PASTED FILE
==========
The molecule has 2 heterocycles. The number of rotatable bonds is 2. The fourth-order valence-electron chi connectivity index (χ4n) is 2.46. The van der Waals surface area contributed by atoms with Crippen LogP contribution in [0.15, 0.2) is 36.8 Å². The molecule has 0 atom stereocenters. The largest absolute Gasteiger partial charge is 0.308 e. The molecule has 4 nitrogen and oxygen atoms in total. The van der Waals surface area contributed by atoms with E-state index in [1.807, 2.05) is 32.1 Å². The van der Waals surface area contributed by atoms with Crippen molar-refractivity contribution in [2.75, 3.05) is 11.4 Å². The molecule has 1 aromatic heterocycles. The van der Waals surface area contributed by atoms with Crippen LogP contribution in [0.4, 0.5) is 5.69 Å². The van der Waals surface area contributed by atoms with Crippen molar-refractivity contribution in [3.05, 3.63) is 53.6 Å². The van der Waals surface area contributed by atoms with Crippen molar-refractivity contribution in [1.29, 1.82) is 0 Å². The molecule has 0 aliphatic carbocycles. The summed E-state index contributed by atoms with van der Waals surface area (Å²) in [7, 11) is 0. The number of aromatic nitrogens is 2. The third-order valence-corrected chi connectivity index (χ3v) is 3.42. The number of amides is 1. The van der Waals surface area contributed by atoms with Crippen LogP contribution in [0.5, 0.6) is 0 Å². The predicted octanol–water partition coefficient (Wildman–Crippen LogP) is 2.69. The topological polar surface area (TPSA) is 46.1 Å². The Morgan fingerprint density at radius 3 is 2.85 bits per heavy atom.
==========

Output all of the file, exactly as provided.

The molecule has 2 heterocycles. The number of rotatable bonds is 2. The fourth-order valence-electron chi connectivity index (χ4n) is 2.46. The van der Waals surface area contributed by atoms with Crippen LogP contribution in [0.15, 0.2) is 36.8 Å². The molecule has 0 atom stereocenters. The largest absolute Gasteiger partial charge is 0.308 e. The molecule has 4 nitrogen and oxygen atoms in total. The van der Waals surface area contributed by atoms with E-state index in [1.807, 2.05) is 32.1 Å². The van der Waals surface area contributed by atoms with Crippen molar-refractivity contribution in [2.75, 3.05) is 11.4 Å². The molecule has 1 aromatic heterocycles. The van der Waals surface area contributed by atoms with Crippen LogP contribution in [0.4, 0.5) is 5.69 Å². The van der Waals surface area contributed by atoms with Crippen molar-refractivity contribution in [3.05, 3.63) is 53.6 Å². The van der Waals surface area contributed by atoms with Crippen molar-refractivity contribution in [1.29, 1.82) is 0 Å². The molecule has 0 aliphatic carbocycles. The summed E-state index contributed by atoms with van der Waals surface area (Å²) in [7, 11) is 0. The number of aromatic nitrogens is 2. The third-order valence-corrected chi connectivity index (χ3v) is 3.42. The number of amides is 1. The van der Waals surface area contributed by atoms with Crippen LogP contribution in [0.5, 0.6) is 0 Å². The predicted octanol–water partition coefficient (Wildman–Crippen LogP) is 2.69. The topological polar surface area (TPSA) is 46.1 Å². The Morgan fingerprint density at radius 3 is 2.85 bits per heavy atom.